The issue has inflamed some political campaigns, talk shows and Internet discussion pages.
Meanwhile, from New York to Tennessee, Wisconsin and California, communities are having similar debates about plans to build Islamic centers or mosques.
On Staten Island, the board of St. Margaret Mary Catholic Church voted in July not to sell a former convent to the Muslim American Society, which wanted to use it for a mosque. People opposed to the sale said a mosque would cause traffic and parking problems. Many also expressed fear that the society was linked to a terrorist group.
One small Protestant church in Florida has scheduled a public burning of copies of the Quran, the Islamic scriptures, for Sept. 11. The Dove World Outreach Center, which has only about 50 members, has nevertheless captured worldwide attention. Its leaders said they intend to hold the Quran burning despite being denied a burn permit by the city of Gainesville.
Gillis noted that the "No Irish Need Apply" signs common in Massachusetts early in the 19th century were rooted in fears over how American society might be changed by immigrants, but particularly by their Catholic faith and culture.
The fear of Catholics extended beyond the refusal to hire Irish immigrants.
The Catholic Encyclopedia describes mobs descending upon a cathedral in Cincinnati in 1853, on churches in New Jersey, New York, Maine and New Hampshire the following year. It tells of a Maine priest who was dragged from his church, robbed, tarred and feathered; of Ohio churches being blown up and convents burned in Massachusetts and Texas.
The development of Catholic schools, hospitals and organizations for writers, physicians, teachers and so on all happened because Catholics were not all owed in counterpart entities, Gillis explained. "CYO, for example, was intended as a counter-organization to the YMCA, where Catholics were not allowed."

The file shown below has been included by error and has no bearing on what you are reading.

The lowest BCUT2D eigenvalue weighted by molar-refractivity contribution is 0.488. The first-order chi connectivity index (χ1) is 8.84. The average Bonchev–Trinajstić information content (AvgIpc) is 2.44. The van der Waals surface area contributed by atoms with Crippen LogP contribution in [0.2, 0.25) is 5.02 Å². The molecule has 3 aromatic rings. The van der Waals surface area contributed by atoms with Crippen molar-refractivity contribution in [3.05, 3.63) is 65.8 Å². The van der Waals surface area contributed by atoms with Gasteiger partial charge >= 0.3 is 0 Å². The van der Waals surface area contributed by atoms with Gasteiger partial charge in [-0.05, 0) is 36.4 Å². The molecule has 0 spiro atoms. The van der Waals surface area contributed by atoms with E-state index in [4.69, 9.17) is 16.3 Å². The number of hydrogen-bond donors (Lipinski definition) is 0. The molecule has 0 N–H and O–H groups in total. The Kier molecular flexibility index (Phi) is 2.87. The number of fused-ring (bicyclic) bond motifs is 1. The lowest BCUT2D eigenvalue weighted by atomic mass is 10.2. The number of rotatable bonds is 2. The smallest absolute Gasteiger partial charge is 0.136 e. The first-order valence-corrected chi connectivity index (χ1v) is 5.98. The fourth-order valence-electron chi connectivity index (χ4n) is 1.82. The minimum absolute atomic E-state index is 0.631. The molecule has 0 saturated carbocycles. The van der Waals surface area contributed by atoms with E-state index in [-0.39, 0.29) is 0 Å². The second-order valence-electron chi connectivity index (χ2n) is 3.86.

It took more than 100 years after the large waves of Irish and Italian immigrants from Europe arrived for Catholics in the United States to become enough of a mainstream part of society that the prejudices and hurdles they experienced began to fade, said Gillis.
"The tipping point for Catholics was post-World War II, with the GI Bill," he said. "Catholics signed up in large numbers for the war and when they came back they went to college in larger numbers than ever in the past, because of the GI Bill."
From that point on, Catholics were a more dominant part of business, politics and fields such as law and higher education.
It may not take 100 years for Muslims to be similarly accepted in the United States, Gillis said, but it will take time.
Until then, he suggests, "it may sound simplistic, but you really need to know Muslims as people."
Editorial -- September 10, 2010
In the past nine years, the terrorist attacks of September 11, 2001, have been invoked, distorted, and exploited to serve a variety of political and ideological agendas. But no such effort has been quite as shameful as the current campaign against the so-called Ground Zero Mosque.
"Ground Zero," for better or worse, is the widely accepted term of reference for the site where the Twin Towers once stood, and discussions about the fate of that site since 9/11 have been protracted and painful. The families of those who died there differed about what should be built. A skyscraper called One World Trade Center is finally under construction, as well as a museum and a memorial, but the debate continues, along with bitter complaints about the slow progress.